At approximately 9:30 AM on Friday, December 1, emergency hazardous material procedures were triggered at The Exchange when equipment operators conducting routine trash compaction discovered a cloud of noxious gas in the transfer station.
Gary Bauder, an equipment operator, felt his nose and skin burning from an acrid gaseous substance emanating from the trash. He alerted Executive Director Pete Moe, who immediately called 911, cleared the area of personnel, and closed the yard to public access.
“Hazardous materials are a big deal for us,” said Moe. “The personal safety of our employees, volunteers, and the public is at stake.”
First responders from Orcas Island Fire and Rescue arrived to double down on safety measures and assess fire danger. At 10:20 AM, OIFR contacted the Washington State Department of Ecology Spill Response team.
According to Scarlet Tang, spokesperson for DOE, the team initially sought to advise OIFR remotely on response protocols, but after hearing more details they decided to come to Orcas. “Our spills response team left from Paine Field by helicopter and were on the scene at 3:00 PM,” said Tang.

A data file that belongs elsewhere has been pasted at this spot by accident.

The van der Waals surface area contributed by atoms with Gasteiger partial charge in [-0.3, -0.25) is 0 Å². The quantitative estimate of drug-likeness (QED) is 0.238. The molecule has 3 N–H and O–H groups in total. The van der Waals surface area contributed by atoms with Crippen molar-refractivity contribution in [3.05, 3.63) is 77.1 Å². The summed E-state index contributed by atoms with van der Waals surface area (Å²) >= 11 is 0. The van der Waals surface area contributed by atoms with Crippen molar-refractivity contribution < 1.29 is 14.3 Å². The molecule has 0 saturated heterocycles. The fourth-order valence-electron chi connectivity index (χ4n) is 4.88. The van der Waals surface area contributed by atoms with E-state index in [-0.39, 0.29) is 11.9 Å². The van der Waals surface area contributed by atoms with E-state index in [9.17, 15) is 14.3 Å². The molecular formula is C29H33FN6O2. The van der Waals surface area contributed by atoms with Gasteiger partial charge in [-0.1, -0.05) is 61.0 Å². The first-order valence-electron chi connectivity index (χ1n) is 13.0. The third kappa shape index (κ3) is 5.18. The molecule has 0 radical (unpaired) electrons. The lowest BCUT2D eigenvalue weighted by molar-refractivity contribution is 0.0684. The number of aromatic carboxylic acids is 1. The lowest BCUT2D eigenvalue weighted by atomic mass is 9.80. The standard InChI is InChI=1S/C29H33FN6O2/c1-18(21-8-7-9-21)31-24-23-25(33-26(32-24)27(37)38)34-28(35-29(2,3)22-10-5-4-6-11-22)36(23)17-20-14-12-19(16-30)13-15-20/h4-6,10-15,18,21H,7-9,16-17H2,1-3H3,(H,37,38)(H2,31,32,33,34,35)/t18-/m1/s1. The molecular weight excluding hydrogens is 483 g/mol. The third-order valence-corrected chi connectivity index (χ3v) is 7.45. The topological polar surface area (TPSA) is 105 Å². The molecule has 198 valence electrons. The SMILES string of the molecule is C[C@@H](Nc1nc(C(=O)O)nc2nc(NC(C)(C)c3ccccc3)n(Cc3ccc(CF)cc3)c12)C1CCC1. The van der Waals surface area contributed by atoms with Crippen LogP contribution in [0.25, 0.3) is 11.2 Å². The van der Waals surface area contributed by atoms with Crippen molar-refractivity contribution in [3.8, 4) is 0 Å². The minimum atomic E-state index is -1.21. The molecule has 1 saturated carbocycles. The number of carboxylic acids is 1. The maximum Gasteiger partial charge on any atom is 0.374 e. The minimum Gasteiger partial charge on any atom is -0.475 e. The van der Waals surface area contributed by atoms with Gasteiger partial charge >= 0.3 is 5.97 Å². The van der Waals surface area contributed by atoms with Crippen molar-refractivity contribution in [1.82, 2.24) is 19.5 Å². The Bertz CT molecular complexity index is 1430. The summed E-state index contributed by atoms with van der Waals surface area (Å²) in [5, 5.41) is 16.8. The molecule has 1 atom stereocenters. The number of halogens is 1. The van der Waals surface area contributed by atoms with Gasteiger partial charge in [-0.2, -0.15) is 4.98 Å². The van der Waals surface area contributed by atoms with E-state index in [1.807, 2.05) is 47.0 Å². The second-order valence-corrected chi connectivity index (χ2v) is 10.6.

They arrived at ORS equipped with full-body hazmat suits and oxygen tanks to determine the cause of the vapor cloud, evaluate the threat to public safety and the environment, and to facilitate removal of the materials.
Together, OIFR and DOE determined that the physical pressure of trash compaction had ruptured several metal and plastic containers stored in a single garbage bag. According to DOE, the leakage created an inadvertent cocktail-like combination of chemicals that caused a volatile reaction.
The DOE team returned to the mainland overnight but came back by ferry on Saturday to continue the response.
According to DOE, the exact combination of chemicals has not been determined. Ruptured containers for antifreeze, motor oil, marine epoxy, and aerosol spray cans were found together.
Please remember to keep all hazardous waste material out of the trash and bring it to our bi-yearly Hazardous Waste events!
Photo: Department of Ecology. Washington State Department of Ecology Spill Response team at the transfer station.